South Africa will stop contact tracing for coronaviruses and will not ask those who have been directly exposed to infected people to self-quarantine, signaling a drop of strict restrictions to contain the pandemic.
Authorities in Africa’s most industrialized country will only try to track the spread of the disease during a cluster epidemic, the country’s director-general of health said in a circular dated Thursday. Up to 80% of the population has some sort of immunity to previous disease or vaccines, the department said.
“Containment strategies are no longer appropriate – mitigation is the only viable strategy,” Sifiso Buthelezi said in the missive. “Quarantine has cost essential services and society dearly, as many people stay away from their jobs and lose their income as a result. “
While contact tracing in South Africa has been negligible compared to many countries outside the continent, the move still represents a change of approach, even as the highly transmissible variant of omicron continues to rage. The government declared a state of disaster when the coronavirus arrived in March 2020 and has since followed a system of restrictions based on the level of alert based on the prevalence of infections.
The rationale provided for the change in strategy “is that the quarantine process has no major effect in terms of chains of transmission and is difficult to implement and maintain,” said Adrian Puren, Acting Executive Director from the National Institute of Communicable Diseases, in an e-mail response to questions.
The change may also be influenced by South Africa’s willingness to recover from its sharpest economic contraction in at least a quarter of a century last year. Economists polled by Bloomberg predict that gross domestic product will rise 4.9% in 2021, from a previous estimate of 5.1%, in part due to the travel bans that followed the emergence of omicron.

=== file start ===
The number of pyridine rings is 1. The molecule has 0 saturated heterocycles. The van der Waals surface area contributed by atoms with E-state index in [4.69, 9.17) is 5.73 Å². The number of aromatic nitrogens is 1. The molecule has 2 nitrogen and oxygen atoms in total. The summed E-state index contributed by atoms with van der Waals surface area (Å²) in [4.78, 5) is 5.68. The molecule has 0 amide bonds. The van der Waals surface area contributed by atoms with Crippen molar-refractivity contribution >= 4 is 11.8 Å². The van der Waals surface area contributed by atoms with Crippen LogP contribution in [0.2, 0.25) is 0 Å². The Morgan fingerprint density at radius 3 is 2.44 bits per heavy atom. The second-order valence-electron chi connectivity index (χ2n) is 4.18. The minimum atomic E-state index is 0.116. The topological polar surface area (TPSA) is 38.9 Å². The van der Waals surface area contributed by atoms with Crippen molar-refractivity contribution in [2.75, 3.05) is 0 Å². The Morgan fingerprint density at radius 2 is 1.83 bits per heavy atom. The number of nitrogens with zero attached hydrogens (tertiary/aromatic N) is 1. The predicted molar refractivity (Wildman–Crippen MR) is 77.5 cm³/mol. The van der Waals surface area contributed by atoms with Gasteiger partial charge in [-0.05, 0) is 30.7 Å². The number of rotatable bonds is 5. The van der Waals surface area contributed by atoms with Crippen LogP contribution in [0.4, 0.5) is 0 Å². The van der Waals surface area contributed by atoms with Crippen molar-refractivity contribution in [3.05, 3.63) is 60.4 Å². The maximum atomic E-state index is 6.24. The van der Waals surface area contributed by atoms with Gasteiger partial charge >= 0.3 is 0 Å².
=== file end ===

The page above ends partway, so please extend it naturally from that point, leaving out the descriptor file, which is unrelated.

The country’s official unemployment rate is at a record high of almost 35%, with the lack of major sporting and entertainment events restricting even informal work.
Omicron was identified by scientists in South Africa and Botswana last month, and the region has led the latest phase of the global pandemic. Still, there are positive indications that the variant is not causing the same extent of serious illness and death as previous incarnations, and the South African government has therefore delayed stepping up containment measures.
According to a study released by the NICD this week, people who contract Covid-19 in the current fourth wave of infections are 80% less likely to be hospitalized compared to other strains. Meanwhile, there are indications that the outbreak may have already peaked in some areas, with the reproduction rate – or the number of people each infected person transmits the virus to – falling below one in Gauteng, the original epicenter of omicron.
This can be affected by the time of year, which sees many migrant workers and vacationers leaving Johannesburg and Pretoria for rural and coastal areas.
The seven-day moving average of confirmed new infections in the country fell to less than 17,000 from a peak of over 23,000 on December 18, although this data could also be skewed by reporting delays over the years. holidays and rationing tests. . Just over 9,200 Covid-19 patients are currently hospitalized, about half the number at the height of previous waves.
“Initial data shows that the interior provinces have peaked and Gauteng has a sharp drop in the number of cases,” Puren said. “This does not mean that we are above the fourth resurgence as there is still a build-up of cases and the coastal provinces have not reached their peak of infection.”